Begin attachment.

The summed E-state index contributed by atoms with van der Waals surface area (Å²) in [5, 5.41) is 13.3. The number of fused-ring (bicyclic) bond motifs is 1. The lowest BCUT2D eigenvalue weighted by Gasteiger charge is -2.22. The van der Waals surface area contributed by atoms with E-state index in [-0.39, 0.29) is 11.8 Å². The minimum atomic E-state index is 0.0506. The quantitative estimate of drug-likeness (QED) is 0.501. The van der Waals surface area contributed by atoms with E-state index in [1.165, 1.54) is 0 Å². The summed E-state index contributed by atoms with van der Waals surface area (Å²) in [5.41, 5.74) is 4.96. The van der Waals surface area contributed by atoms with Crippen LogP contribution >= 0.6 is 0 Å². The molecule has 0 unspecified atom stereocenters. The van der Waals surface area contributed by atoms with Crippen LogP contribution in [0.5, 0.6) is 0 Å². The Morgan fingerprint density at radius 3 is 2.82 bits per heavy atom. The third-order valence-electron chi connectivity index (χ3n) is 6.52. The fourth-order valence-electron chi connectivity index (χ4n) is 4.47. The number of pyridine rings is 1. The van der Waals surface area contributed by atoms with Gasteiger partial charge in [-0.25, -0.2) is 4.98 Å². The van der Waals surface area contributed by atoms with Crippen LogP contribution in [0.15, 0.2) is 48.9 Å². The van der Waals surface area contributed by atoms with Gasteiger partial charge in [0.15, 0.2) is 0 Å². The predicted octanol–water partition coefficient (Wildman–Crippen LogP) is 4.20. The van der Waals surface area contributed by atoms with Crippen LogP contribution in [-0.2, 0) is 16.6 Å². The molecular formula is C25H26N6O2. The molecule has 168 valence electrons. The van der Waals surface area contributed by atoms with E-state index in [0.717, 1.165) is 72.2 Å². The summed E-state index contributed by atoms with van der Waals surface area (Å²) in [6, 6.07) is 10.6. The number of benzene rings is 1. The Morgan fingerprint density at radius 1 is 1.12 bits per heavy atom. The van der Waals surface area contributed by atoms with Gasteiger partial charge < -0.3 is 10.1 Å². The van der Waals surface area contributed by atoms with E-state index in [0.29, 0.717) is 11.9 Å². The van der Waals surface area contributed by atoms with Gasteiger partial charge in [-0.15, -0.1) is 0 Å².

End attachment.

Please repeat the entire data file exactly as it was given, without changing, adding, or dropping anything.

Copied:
The summed E-state index contributed by atoms with van der Waals surface area (Å²) in [5, 5.41) is 13.3. The number of fused-ring (bicyclic) bond motifs is 1. The lowest BCUT2D eigenvalue weighted by Gasteiger charge is -2.22. The van der Waals surface area contributed by atoms with E-state index in [-0.39, 0.29) is 11.8 Å². The minimum atomic E-state index is 0.0506. The quantitative estimate of drug-likeness (QED) is 0.501. The van der Waals surface area contributed by atoms with E-state index in [1.165, 1.54) is 0 Å². The summed E-state index contributed by atoms with van der Waals surface area (Å²) in [5.41, 5.74) is 4.96. The van der Waals surface area contributed by atoms with Crippen LogP contribution >= 0.6 is 0 Å². The molecule has 0 unspecified atom stereocenters. The van der Waals surface area contributed by atoms with Crippen LogP contribution in [0.5, 0.6) is 0 Å². The Morgan fingerprint density at radius 3 is 2.82 bits per heavy atom. The third-order valence-electron chi connectivity index (χ3n) is 6.52. The fourth-order valence-electron chi connectivity index (χ4n) is 4.47. The number of pyridine rings is 1. The van der Waals surface area contributed by atoms with Gasteiger partial charge in [-0.25, -0.2) is 4.98 Å². The van der Waals surface area contributed by atoms with Crippen LogP contribution in [0.15, 0.2) is 48.9 Å². The van der Waals surface area contributed by atoms with Gasteiger partial charge in [0.15, 0.2) is 0 Å². The predicted octanol–water partition coefficient (Wildman–Crippen LogP) is 4.20. The van der Waals surface area contributed by atoms with Crippen LogP contribution in [-0.2, 0) is 16.6 Å². The molecular formula is C25H26N6O2. The molecule has 168 valence electrons. The van der Waals surface area contributed by atoms with E-state index in [0.717, 1.165) is 72.2 Å². The summed E-state index contributed by atoms with van der Waals surface area (Å²) in [6, 6.07) is 10.6. The number of benzene rings is 1. The Morgan fingerprint density at radius 1 is 1.12 bits per heavy atom. The van der Waals surface area contributed by atoms with Gasteiger partial charge < -0.3 is 10.1 Å². The van der Waals surface area contributed by atoms with E-state index in [0.29, 0.717) is 11.9 Å². The van der Waals surface area contributed by atoms with Gasteiger partial charge in [-0.15, -0.1) is 0 Å².